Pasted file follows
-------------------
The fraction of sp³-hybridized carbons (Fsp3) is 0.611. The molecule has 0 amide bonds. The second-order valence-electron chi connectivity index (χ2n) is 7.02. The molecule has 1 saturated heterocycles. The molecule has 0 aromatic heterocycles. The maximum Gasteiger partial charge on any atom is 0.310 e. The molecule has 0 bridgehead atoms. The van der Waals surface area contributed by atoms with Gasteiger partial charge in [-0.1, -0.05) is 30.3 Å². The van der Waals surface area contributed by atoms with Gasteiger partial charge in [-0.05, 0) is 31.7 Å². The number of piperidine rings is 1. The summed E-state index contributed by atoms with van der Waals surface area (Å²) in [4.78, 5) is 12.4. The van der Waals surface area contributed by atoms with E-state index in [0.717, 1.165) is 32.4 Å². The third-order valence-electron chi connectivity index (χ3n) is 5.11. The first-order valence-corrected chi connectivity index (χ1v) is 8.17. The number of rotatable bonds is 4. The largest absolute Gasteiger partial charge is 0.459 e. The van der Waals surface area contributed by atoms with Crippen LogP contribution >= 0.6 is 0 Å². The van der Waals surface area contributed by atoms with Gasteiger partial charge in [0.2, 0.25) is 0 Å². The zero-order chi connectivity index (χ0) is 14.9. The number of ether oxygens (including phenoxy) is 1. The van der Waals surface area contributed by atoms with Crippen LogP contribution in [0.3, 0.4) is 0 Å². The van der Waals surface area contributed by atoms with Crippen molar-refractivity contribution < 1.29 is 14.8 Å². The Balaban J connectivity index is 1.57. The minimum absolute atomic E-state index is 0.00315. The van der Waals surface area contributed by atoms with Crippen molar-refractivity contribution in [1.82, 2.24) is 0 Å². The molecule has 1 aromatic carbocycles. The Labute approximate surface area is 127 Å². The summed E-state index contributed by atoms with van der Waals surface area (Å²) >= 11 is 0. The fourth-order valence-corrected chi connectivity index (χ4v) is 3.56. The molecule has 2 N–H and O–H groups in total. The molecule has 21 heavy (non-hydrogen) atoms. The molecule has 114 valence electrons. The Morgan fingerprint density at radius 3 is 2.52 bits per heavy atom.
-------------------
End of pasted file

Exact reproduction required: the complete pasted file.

The fraction of sp³-hybridized carbons (Fsp3) is 0.611. The molecule has 0 amide bonds. The second-order valence-electron chi connectivity index (χ2n) is 7.02. The molecule has 1 saturated heterocycles. The molecule has 0 aromatic heterocycles. The maximum Gasteiger partial charge on any atom is 0.310 e. The molecule has 0 bridgehead atoms. The van der Waals surface area contributed by atoms with Gasteiger partial charge in [-0.1, -0.05) is 30.3 Å². The van der Waals surface area contributed by atoms with Gasteiger partial charge in [-0.05, 0) is 31.7 Å². The number of piperidine rings is 1. The summed E-state index contributed by atoms with van der Waals surface area (Å²) in [4.78, 5) is 12.4. The van der Waals surface area contributed by atoms with E-state index in [0.717, 1.165) is 32.4 Å². The third-order valence-electron chi connectivity index (χ3n) is 5.11. The first-order valence-corrected chi connectivity index (χ1v) is 8.17. The number of rotatable bonds is 4. The largest absolute Gasteiger partial charge is 0.459 e. The van der Waals surface area contributed by atoms with Crippen LogP contribution >= 0.6 is 0 Å². The van der Waals surface area contributed by atoms with Gasteiger partial charge in [0.2, 0.25) is 0 Å². The zero-order chi connectivity index (χ0) is 14.9. The number of ether oxygens (including phenoxy) is 1. The van der Waals surface area contributed by atoms with Crippen LogP contribution in [0.3, 0.4) is 0 Å². The van der Waals surface area contributed by atoms with Crippen molar-refractivity contribution < 1.29 is 14.8 Å². The Balaban J connectivity index is 1.57. The minimum absolute atomic E-state index is 0.00315. The van der Waals surface area contributed by atoms with Crippen molar-refractivity contribution in [1.82, 2.24) is 0 Å². The molecule has 1 aromatic carbocycles. The Labute approximate surface area is 127 Å². The summed E-state index contributed by atoms with van der Waals surface area (Å²) >= 11 is 0. The fourth-order valence-corrected chi connectivity index (χ4v) is 3.56. The molecule has 2 N–H and O–H groups in total. The molecule has 21 heavy (non-hydrogen) atoms. The molecule has 114 valence electrons. The Morgan fingerprint density at radius 3 is 2.52 bits per heavy atom.